Bigert & Bergström, “Incubator for Earthquakes” (provided by the artists)

Bigert & Bergström, “Incubator for Earthquakes” (provided by the artists)

This is not a children’s museum where you get to play with the exhibits. Don’t touch the art. Even if you intend to buy it. No leaning on the booth walls, either. If you need to sit, use one of the padded benches outside the booth. (While I’m at it: Don’t touch the art in art museums, either. Slow down and breathe deeply until the urge passes.)

3. Don’t hold back on the shine.

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Wanna show your followers how amaaaaazing the art is? Go for it — and remember to tag the artist AND the gallery presenting the work. You don’t even have to type in names: take a photo of the wall text identifying the piece and post that too. This one simple action shows you know something about the art world, and you’re not just some rando who’s there for the air conditioning. Bonus: you remember the artwork better when you write something about it. Extra credit bonus: other people get to check out the artist and gallery if they like the work.

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One last thing: there will be selfie-bait. Before you take the picture, check your surroundings so you don’t back into the rest of the art. You don’t want to be that person, do you?

"Library of Black Lies" at the Henry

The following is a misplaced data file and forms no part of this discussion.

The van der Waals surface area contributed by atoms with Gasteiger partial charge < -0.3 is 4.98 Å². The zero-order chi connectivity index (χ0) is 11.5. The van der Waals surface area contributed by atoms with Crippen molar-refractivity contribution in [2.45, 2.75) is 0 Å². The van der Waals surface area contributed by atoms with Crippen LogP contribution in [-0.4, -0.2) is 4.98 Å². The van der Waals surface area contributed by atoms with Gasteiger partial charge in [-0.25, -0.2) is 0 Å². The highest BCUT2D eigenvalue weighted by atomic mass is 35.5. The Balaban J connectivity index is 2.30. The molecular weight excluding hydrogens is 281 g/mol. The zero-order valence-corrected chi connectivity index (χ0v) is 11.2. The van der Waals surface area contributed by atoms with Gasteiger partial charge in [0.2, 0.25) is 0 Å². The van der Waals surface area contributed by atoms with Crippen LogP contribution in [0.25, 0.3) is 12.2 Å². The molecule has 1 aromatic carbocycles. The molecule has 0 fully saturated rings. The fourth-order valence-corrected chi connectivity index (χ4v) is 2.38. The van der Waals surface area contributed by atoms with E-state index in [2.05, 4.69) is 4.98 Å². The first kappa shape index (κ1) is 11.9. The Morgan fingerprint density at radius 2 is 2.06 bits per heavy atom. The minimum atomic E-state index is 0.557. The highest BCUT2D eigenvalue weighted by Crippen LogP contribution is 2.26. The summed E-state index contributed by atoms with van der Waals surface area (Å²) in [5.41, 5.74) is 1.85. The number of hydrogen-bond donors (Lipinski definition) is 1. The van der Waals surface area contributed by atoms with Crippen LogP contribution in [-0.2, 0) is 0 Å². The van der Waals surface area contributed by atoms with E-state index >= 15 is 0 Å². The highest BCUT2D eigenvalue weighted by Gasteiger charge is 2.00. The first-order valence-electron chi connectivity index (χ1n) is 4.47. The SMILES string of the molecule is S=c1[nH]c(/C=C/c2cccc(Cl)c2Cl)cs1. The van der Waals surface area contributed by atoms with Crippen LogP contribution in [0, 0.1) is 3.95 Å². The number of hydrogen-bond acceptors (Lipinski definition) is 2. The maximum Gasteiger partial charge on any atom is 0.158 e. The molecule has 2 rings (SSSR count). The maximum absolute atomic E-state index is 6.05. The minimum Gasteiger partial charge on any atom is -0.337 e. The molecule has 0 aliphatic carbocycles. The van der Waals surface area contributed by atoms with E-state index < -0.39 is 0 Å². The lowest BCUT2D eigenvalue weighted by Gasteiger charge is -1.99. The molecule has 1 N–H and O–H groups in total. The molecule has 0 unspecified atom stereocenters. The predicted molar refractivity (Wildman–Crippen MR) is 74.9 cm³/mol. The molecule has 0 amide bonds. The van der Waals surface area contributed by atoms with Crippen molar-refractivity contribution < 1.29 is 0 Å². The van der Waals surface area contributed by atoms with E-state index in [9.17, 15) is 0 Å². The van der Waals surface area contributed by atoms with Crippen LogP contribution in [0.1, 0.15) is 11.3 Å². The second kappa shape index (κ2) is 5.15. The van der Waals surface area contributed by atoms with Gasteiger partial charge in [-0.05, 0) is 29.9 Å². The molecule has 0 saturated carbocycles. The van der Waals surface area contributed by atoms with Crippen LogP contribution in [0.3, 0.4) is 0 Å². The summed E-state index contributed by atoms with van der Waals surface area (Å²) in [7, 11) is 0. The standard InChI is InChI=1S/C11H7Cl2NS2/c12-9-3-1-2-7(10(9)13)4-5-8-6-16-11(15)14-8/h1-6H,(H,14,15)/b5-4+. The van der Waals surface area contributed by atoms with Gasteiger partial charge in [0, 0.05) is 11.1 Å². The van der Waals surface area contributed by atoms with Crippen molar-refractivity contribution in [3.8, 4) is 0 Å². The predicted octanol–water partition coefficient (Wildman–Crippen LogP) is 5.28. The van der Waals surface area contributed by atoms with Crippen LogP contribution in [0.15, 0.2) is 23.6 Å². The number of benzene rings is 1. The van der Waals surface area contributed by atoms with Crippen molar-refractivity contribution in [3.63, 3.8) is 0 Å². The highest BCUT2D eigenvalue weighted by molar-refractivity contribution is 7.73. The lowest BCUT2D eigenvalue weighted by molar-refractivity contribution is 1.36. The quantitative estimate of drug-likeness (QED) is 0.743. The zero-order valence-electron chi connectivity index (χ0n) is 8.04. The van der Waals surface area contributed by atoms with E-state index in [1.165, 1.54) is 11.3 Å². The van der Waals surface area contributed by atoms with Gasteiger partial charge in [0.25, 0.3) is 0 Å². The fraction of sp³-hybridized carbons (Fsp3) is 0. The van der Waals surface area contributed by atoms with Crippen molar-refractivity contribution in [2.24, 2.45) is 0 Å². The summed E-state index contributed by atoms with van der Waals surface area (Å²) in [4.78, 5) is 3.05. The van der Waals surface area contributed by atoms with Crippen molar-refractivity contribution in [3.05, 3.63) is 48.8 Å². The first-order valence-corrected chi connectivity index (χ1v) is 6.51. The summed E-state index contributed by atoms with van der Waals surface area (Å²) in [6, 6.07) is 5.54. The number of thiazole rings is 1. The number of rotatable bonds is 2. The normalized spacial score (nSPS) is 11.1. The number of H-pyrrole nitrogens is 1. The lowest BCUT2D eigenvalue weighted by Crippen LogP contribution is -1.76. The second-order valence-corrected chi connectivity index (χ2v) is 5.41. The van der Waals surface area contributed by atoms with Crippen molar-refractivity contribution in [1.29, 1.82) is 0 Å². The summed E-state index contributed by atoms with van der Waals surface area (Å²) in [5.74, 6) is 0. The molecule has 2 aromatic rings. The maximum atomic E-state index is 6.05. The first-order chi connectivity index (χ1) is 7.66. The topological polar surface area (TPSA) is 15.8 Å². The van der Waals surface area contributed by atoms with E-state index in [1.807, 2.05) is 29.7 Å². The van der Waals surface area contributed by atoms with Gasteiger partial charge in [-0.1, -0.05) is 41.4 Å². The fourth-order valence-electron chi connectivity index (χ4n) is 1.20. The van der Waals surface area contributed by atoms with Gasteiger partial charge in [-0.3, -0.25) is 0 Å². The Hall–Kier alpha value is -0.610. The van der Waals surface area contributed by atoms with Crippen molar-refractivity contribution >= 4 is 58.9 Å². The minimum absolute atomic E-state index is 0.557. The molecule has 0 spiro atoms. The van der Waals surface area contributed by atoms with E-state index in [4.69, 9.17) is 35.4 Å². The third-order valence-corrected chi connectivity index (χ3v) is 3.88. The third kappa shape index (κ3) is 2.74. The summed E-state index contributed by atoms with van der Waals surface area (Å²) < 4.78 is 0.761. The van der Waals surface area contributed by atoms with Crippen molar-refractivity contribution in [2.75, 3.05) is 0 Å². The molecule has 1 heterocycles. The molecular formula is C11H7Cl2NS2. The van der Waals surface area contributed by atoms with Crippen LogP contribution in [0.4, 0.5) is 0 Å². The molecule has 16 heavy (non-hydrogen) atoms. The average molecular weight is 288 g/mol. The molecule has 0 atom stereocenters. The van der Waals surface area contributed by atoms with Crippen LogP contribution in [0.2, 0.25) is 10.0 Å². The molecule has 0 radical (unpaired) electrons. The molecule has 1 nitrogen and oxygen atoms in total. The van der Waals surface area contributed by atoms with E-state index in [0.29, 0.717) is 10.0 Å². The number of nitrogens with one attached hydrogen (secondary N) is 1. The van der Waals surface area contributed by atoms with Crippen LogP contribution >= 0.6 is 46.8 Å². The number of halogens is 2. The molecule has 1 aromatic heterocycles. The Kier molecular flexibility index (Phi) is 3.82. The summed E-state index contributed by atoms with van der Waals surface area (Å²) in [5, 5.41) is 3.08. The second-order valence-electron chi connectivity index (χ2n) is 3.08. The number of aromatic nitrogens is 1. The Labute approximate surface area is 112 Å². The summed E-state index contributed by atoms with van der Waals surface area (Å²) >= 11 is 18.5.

Thank goodness most art venues give you a few months to see the work of major artists: I’d miss pretty much everything if they were two-day pop-ups. Fortunately, my schedule opened up the other day, so I seized the chance to see Edgar Arceneaux’s installation at the Henry Art Gallery.

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The danger of a single narrative — especially about black people — is one of his primary themes. Part of the wall text reads:

Arceneaux’s architectural installation Library of Black Lies furthers this conceit, positing that there is no singular truth to history and that even well-intentioned narratives can lock things down to one agenda or cause. Arceneaux argues that the true nature of people and events, which is insistently messy, chaotic, and rhizomatic, is often whitewashed and sterilized.

Talk about “messy”: the installation includes several of Bill Cosby’s books, partially encrusted with sugar crystals. It’s lovely and disturbing, because the crystallization gradually eats away at the book. What a profound way to illustrate how Cosby’s (pre-rape-conviction) narratives and fatherly image morph into something else.

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As an artist who also explores different ways of being black, I’m inspired by this traveling installation — and also really glad I didn’t see it before my museum exhibit. I can imagine going down a rabbit hole of comparing my work-in-progress to his… and nobody wants to see that end result. If you’d like to see the “Library of Black Lies,” seize the day: the installation closes the first weekend of June.